This allows for plausible deniability when the worst of this content is highlighted, while at the same time allowing the content to seed and spread amongst audiences it was clearly aimed for. On the other hand, through both Viyathmaga and official accounts pegged to the individual, the careful construction of an identity which is part saviour, part visionary and all about delivery. A cardinal mistake would be, entirely independent of the prospects of candidacy, to dismiss all this.
As with all populists, Gotabaya Rajapaksa is a product of a system of governance that has fragmented polity and society. His appeal is in effect the desire for the good life by those who are tired of its pursuit and angered by its unreachability. While the deep or the dark state economy will obviously throb and thrive under Gotabaya, the perception of so many whose comments I study online is that there will also be the opportunity for many others to succeed in a society where order and discipline prevail. This is a compelling fiction projected and promoted in extremely nuanced ways over many platforms. It is an illocutionary act, which disguises strong demands through utterances and content disguised as that which expresses the will of the downtrodden, forgotten or a majority interested in a better future.
The campaigns – and it is very much in the plural – of Gotabaya Rajapaksa are engaging studies in the adoption and adaptation of media for populist appeal. From creating enemies of elites to emphasising the sovereignty (or power) that resides in the people, campaigns also promote an exclusive Sinhala-Buddhist heartland which represents core values of culture, country and community. Problems are flagged, but instead of government or state responses or redress, Gotabaya’s campaigns perennially promise personal attention or action – promoting self and individual power over democratic institutions.
The lawsuits in the US will fuel the heightened production of content that is anchored to all this. But in a larger sense, the dynamics before the dramatic development in the US, endure at least in the complex media ecosystems I study and their relationship with electoral outcomes. Gotabaya is isolated from within the family, unable, yet, to elicit even a single tweet from Mahinda even after a significant development.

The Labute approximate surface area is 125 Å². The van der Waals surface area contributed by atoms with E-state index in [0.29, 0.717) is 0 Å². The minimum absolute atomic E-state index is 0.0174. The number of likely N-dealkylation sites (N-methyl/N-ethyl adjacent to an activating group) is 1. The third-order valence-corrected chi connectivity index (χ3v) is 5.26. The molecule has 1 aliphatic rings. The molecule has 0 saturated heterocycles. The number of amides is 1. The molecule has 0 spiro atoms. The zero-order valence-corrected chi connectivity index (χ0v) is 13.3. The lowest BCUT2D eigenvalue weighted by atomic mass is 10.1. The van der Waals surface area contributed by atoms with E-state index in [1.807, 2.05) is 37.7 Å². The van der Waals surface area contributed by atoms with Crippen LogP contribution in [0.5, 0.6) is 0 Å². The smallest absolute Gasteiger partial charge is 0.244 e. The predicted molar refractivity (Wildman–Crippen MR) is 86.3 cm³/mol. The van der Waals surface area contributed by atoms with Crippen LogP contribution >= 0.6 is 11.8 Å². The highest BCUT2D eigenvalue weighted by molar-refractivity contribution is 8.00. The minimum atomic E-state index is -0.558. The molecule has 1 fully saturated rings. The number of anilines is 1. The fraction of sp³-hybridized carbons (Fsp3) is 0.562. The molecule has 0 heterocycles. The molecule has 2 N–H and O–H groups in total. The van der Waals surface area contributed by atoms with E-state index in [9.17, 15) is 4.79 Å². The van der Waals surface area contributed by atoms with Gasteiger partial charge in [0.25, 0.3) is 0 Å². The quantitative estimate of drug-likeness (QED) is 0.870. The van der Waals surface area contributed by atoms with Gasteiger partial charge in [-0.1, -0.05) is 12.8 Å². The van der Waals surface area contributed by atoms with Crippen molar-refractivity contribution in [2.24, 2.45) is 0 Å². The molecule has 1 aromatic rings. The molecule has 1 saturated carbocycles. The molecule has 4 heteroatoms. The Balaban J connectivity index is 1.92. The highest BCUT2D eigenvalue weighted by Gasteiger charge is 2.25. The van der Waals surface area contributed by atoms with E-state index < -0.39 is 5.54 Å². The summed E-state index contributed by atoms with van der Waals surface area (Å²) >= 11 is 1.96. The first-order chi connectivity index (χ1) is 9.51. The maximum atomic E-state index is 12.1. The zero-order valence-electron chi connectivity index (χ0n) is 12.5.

Gotabaya attempts to cement, and soon, his candidacy as a given by feeding a large, pulsating fan base, tearing, straining and snapping at anything or anyone hindering an official nomination. It is this feverish, frothing, feeding frenzy that elder brother and nephew stand, for now, apart from. But this may change, and developments in the US may serve to in the short-term, strengthen domestic appeal, forcing the hand of those who have held back. The New Yorker magazine in 2011 published a fascinating account of Gotabaya Rajapaksa, where the writer was shown four sharks in his garden, in massive tanks. When describing them, Gotabaya giggled softly.
This succinct capture of man and mentality still gives me shivers. But he represents a growing disconnect between elected officials and ground realities, which cannot be defeated by derision, denial or dismissiveness. Gotabaya’s sharks, we are told, needed fresh sea-water every fortnight, which was trucked in. All predators thrive in conditions that allow them to feed and grow. Sri Lanka’s socio-political rot, decades in the making, is populism’s rich nutrient base. That’s the problem. Gotabaya Rajapaksa is just a symptom.